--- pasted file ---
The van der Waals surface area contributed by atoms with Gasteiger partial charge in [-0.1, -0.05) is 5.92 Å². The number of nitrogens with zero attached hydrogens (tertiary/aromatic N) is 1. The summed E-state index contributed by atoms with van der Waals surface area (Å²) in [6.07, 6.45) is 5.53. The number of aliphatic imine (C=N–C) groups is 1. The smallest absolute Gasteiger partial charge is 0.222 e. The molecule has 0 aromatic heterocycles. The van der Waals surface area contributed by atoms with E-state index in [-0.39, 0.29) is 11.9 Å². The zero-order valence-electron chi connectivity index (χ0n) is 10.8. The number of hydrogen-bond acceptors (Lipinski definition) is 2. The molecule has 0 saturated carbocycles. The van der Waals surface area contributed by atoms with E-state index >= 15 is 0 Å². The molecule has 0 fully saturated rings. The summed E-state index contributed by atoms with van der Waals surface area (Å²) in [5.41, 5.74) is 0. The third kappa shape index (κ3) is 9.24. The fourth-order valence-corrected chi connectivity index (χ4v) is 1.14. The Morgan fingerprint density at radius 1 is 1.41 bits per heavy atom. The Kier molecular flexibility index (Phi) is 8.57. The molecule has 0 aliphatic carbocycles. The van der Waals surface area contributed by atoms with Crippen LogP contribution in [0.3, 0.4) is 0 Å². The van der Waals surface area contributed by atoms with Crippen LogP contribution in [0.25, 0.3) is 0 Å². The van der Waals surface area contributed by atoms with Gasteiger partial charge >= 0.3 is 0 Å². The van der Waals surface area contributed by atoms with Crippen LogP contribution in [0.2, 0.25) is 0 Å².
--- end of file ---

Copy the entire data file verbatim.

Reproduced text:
The van der Waals surface area contributed by atoms with Gasteiger partial charge in [-0.1, -0.05) is 5.92 Å². The number of nitrogens with zero attached hydrogens (tertiary/aromatic N) is 1. The summed E-state index contributed by atoms with van der Waals surface area (Å²) in [6.07, 6.45) is 5.53. The number of aliphatic imine (C=N–C) groups is 1. The smallest absolute Gasteiger partial charge is 0.222 e. The molecule has 0 aromatic heterocycles. The van der Waals surface area contributed by atoms with E-state index in [-0.39, 0.29) is 11.9 Å². The zero-order valence-electron chi connectivity index (χ0n) is 10.8. The number of hydrogen-bond acceptors (Lipinski definition) is 2. The molecule has 0 saturated carbocycles. The van der Waals surface area contributed by atoms with E-state index >= 15 is 0 Å². The molecule has 0 fully saturated rings. The summed E-state index contributed by atoms with van der Waals surface area (Å²) in [5.41, 5.74) is 0. The third kappa shape index (κ3) is 9.24. The fourth-order valence-corrected chi connectivity index (χ4v) is 1.14. The Morgan fingerprint density at radius 1 is 1.41 bits per heavy atom. The Kier molecular flexibility index (Phi) is 8.57. The molecule has 0 aliphatic carbocycles. The van der Waals surface area contributed by atoms with Crippen LogP contribution in [0.3, 0.4) is 0 Å². The van der Waals surface area contributed by atoms with Crippen LogP contribution in [0.25, 0.3) is 0 Å². The van der Waals surface area contributed by atoms with Gasteiger partial charge >= 0.3 is 0 Å². The van der Waals surface area contributed by atoms with Crippen LogP contribution in [0.2, 0.25) is 0 Å².